Comscore surveyed over 10,000 people in the US to find out about how our habits have changed during coronavirus lockdown. The results showed that people are turning to television and video games, but also a few surprising… alternate pastimes.
50% of 18-34 year-olds are playing more video games than usual each week, according to Comscore’s study. It’s not just the younger generation either, with 25% of over-55s saying that they too are spending more time on video games than usual during lockdown.
We’ve certainly seen plenty of evidence of this boom-time for gaming. Nintendo Switches particularly have been flying off the (digital) shelves, as has the platform’s latest hit game, Animal Crossing: New Horizons. Sales of PS4 and Xbox One consoles have been boosted too, with plenty of sales on games across platforms.
TV and movies have been even more popular than gaming, with 71% of survey respondents saying that they’re watching more TV and movies than usual. That success has been seen most notably in Netflix’s doubling of their net subscriber increase predictions.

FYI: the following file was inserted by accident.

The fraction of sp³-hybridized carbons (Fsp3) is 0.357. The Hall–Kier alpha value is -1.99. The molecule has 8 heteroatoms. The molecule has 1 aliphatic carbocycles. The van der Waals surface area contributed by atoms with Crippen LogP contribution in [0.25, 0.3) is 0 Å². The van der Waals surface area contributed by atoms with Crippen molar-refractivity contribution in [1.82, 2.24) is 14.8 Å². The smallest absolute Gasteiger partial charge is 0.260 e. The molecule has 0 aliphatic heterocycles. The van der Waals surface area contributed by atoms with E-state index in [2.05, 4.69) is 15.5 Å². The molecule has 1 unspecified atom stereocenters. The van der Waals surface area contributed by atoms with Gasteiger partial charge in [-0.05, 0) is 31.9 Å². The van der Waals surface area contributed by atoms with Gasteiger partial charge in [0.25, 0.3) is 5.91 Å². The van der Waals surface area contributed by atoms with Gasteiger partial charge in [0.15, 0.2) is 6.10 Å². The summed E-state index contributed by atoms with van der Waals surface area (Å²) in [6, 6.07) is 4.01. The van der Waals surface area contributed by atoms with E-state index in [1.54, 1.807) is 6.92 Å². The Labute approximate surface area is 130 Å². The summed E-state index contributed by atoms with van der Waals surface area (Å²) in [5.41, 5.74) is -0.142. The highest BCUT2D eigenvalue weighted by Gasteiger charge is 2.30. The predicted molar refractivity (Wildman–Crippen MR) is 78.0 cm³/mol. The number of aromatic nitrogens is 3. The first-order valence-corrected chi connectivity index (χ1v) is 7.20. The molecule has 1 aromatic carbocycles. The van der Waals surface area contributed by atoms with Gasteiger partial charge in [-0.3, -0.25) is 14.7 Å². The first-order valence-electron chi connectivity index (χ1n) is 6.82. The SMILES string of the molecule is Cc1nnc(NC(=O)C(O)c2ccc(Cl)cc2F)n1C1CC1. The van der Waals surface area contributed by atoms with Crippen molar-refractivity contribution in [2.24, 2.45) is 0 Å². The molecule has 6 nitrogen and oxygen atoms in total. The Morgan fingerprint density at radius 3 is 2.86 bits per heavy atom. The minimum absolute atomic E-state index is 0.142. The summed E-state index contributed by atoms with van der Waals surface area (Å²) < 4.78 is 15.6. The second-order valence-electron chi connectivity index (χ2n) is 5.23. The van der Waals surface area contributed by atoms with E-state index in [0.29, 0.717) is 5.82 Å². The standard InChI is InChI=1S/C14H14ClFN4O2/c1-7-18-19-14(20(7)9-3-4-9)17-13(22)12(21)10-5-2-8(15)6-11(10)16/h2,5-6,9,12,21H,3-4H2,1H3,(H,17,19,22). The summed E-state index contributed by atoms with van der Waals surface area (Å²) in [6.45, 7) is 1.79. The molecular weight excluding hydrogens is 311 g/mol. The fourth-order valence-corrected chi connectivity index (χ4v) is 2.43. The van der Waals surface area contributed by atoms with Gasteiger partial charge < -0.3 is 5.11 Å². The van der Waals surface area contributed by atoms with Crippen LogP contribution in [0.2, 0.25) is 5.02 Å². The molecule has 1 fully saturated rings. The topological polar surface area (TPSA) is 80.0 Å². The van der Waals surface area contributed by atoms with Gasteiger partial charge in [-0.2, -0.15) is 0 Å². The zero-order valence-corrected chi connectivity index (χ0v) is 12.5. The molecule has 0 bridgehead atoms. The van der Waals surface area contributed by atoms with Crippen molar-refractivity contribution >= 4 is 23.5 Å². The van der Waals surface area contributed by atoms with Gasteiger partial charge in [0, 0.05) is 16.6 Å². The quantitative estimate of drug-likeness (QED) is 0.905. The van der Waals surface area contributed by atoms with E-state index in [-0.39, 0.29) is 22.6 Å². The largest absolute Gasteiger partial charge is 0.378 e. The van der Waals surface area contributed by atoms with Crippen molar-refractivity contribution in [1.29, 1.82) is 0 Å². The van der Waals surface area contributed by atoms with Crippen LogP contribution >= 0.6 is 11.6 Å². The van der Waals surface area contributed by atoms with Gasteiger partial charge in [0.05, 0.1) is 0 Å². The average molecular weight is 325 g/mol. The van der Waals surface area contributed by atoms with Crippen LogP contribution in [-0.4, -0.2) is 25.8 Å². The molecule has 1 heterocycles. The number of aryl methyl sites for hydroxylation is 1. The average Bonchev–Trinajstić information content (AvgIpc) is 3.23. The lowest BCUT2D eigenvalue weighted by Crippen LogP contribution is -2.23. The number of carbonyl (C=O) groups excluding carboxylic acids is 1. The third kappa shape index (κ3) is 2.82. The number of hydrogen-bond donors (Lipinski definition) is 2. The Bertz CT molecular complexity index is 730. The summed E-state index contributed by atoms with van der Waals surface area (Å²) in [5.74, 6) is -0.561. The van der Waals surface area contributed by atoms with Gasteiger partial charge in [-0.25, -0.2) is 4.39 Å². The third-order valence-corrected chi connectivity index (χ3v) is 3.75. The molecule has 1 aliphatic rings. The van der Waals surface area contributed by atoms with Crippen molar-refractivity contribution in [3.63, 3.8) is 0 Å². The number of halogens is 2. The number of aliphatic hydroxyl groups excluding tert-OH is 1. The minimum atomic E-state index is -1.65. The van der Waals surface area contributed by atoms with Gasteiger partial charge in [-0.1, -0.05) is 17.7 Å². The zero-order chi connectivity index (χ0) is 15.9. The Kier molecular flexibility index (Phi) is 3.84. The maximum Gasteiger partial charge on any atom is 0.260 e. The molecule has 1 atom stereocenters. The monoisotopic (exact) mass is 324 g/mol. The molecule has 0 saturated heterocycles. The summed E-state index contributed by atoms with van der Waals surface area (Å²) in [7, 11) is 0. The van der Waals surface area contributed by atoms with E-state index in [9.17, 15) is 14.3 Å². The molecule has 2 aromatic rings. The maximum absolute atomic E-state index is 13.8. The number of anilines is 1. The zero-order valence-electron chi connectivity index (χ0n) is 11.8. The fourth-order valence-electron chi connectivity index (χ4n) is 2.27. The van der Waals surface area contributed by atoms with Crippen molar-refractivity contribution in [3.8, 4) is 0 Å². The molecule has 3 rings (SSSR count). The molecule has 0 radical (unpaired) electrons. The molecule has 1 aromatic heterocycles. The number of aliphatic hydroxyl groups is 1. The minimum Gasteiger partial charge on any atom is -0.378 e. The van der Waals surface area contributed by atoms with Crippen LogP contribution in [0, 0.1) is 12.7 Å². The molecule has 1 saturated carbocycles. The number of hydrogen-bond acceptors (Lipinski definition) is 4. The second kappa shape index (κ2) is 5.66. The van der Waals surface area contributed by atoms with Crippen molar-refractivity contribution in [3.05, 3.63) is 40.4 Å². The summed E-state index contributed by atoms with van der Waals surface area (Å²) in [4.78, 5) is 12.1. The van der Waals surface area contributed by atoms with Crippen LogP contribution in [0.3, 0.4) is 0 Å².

The platform was aiming for an increase of seven million net subscribers in Q1 but got around 16 million, according to its latest letter to investors.
While it’s no shock that lockdown has boosted gaming and TV-watching, one or two of the survey’s other findings were a little more surprising – for instance, while 29% of 18-34 year-olds said that they were taking more online classes, or courses, than usual, only 5% of over-55s were doing the same. That stat seems particularly interesting when contrasted with the aforementioned numbers on video gaming.
The fact that a quarter of the older survey-takers were accessing video games more than usual shows that a large amount of them were not digital-phobic – so why the low uptake on mind-broadening online courses?
However, while 18-34 year olds are being more constructive in taking on online learning, they’re also more likely to be tempted into online shopping. 46% in the lower age bracket said they had bought more items online than usual, while only 36% of over-55s said the same.